I can offer only high praise to Nitsana Darshan-Leitner and her co-author, Samuel M. Katz, for their book Harpoon. It is a thrilling inside account of the history of the Harpoon unit and its previously unknown campaign to bankrupt terrorists by emptying their bank accounts. These authors have gone where no other historian has gone before, revealing the secret story of how two Israeli generals robbed a staggering amount of money from terrorist bank accounts around the world. I hope that they and all the other unsung heroes in the war against terrorism receive our approbation and gratitude for the risks they have taken and for the lives they have saved.
One of the authors was troubled about having to submit the manuscript for government censorship. Some of the book’s subject matter was deleted by Israeli intelligence censors. I can tell you from personal experience that it is the right thing to do and that it benefits an author greatly in the long run.
The book documents a classic example of Israeli espionage, as well as an illustration of the Law of Unintended Consequences. I believe the operation actually caused damage not only to Israel’s enemies but to its allies. I am not saying it did more harm than good, but in the long run, almost everything that could have gone wrong with the operation did. That is what happens when sensitive intelligence operations are left unsupervised by politicians.
The authors have unwittingly reopened one of the deepest and most corrupt political wounds in Israel history by raising a simple question: If it is true that the Harpoon unit stole hundreds of millions of dollars from terrorists, where did all the money go?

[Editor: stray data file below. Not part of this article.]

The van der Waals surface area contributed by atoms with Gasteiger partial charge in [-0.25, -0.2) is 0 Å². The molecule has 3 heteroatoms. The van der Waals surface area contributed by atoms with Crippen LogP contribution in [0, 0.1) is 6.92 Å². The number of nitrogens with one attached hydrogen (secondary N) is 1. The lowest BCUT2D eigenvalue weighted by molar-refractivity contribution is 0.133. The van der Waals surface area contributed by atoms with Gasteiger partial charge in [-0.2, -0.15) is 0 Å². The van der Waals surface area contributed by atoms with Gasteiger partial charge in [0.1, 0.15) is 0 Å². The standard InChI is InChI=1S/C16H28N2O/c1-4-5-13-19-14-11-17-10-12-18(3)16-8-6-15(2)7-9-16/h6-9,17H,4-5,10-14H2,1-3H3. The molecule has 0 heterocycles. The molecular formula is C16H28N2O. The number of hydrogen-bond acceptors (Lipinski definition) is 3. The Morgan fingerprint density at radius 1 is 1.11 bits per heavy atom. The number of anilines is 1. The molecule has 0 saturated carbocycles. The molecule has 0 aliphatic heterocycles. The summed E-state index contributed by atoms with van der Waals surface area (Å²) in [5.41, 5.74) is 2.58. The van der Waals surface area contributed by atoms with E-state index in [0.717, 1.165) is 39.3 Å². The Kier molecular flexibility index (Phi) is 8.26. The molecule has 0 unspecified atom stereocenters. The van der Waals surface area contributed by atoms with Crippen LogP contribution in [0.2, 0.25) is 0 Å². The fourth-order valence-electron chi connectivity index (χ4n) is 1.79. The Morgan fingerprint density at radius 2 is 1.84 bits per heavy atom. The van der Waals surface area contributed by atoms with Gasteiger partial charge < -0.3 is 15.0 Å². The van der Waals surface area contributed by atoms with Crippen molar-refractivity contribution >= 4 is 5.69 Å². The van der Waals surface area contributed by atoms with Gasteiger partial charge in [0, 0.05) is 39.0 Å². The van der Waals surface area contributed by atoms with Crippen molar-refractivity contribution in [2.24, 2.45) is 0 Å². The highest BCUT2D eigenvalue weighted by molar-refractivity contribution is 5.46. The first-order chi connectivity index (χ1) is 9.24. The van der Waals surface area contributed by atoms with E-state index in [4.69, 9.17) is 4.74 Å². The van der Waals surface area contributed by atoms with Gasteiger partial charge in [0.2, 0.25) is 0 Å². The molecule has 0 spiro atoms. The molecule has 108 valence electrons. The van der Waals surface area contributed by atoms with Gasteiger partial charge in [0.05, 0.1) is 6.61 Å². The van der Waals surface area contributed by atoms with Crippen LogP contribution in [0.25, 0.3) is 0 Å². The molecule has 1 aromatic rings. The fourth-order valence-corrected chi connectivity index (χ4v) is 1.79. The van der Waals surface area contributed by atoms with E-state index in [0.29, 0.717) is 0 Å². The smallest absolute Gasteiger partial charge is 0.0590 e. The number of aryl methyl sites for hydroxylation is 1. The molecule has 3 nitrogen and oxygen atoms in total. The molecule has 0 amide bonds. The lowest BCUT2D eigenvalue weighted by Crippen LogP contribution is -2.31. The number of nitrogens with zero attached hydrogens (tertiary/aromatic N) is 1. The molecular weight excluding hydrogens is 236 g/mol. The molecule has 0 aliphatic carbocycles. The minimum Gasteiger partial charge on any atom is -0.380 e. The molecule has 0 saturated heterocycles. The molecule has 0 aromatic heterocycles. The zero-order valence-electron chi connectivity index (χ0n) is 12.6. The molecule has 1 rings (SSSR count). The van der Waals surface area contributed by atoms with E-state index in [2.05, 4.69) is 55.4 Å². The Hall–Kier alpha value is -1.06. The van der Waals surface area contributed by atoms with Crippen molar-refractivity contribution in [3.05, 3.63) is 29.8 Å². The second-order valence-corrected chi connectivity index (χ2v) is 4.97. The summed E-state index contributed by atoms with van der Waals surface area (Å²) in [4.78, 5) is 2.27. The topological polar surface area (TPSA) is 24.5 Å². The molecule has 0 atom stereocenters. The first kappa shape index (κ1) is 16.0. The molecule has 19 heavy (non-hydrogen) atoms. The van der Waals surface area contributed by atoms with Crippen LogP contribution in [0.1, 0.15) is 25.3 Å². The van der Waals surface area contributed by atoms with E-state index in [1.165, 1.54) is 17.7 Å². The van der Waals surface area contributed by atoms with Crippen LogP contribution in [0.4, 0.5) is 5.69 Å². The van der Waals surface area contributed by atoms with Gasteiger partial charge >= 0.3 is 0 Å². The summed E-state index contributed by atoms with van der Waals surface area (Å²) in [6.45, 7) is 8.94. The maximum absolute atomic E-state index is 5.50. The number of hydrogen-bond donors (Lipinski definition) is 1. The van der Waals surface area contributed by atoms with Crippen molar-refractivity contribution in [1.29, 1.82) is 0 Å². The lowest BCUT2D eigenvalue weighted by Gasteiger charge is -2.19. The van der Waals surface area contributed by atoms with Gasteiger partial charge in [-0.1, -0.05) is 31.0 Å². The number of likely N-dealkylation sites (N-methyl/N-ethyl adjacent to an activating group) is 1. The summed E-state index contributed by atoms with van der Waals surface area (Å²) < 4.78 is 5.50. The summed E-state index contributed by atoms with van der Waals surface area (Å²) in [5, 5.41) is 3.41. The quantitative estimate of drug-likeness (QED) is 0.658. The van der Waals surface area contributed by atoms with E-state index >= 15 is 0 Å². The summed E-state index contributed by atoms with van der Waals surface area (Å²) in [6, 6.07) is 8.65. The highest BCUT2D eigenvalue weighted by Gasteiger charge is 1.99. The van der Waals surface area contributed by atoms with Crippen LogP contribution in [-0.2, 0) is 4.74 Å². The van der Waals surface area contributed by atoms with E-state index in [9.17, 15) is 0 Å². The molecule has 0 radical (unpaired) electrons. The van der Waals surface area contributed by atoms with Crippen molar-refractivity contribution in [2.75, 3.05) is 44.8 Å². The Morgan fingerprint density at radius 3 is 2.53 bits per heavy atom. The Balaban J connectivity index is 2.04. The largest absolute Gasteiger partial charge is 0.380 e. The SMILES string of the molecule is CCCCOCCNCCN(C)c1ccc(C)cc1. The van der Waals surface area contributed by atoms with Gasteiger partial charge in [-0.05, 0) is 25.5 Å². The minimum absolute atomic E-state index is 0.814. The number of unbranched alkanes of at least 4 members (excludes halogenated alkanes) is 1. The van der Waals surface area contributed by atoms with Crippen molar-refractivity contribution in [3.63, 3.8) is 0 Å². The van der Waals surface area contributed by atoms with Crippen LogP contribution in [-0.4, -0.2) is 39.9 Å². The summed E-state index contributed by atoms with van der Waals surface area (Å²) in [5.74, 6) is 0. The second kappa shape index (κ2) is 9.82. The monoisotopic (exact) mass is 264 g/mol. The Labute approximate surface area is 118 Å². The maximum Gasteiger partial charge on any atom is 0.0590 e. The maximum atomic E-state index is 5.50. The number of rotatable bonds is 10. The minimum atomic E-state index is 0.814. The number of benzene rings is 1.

The book states, perhaps coyly, that all the money taken from terrorists was used “for a good purpose,” but never tells us what that purpose was. I think I know the answer, and it is not good for the reputations of Israeli generals-turned-politicians, Ariel Sharon and Meir Dagan, who created the Harpoon unit together and expanded its operations. Both men were war heroes who risked their lives in the service of their country. So first let us tell of the good that the Harpoon leaders did, not only for Israel but for all of us caught up in the global war against terrorism, whether we know it or not.
The code word “Harpoon” might have been chosen at random, but it was an apt name for a unit that began by wounding one whale of a terrorist, Yasser Arafat, the head of the largest Palestinian terrorist organization. Let’s start there.
The Money Man
Arafat’s money man was Mohammed Rashid. He helped Arafat divert the EU’s donations into the private pockets of Arafat’s pirates. The EU was giving Arafat $120 million a year. Less than a dime on the dollar went to help the Palestinian people.
Rashid was approached by a Latin American investment company. At the time, nearly every dollar tested in Miami turned out positive for traces of cocaine. The Americans were asking why. Time to find a cleaner currency or a better laundry. Either of those could have been the company’s pitch to Rashid. Whatever the bait, Rashid was hooked.
There is an old saying: “You cannot cheat an honest man.” Rashid was certainly not honest. He was known to be greedy, and his greed prompted him to meet with the Latin American company. They paid for his first-class airfare and his weekend stay in a luxury hotel in South America. More importantly, they suggested that he would receive a long-term percentage of investment profits as a sort of finder’s fee—or, more accurately, kickback.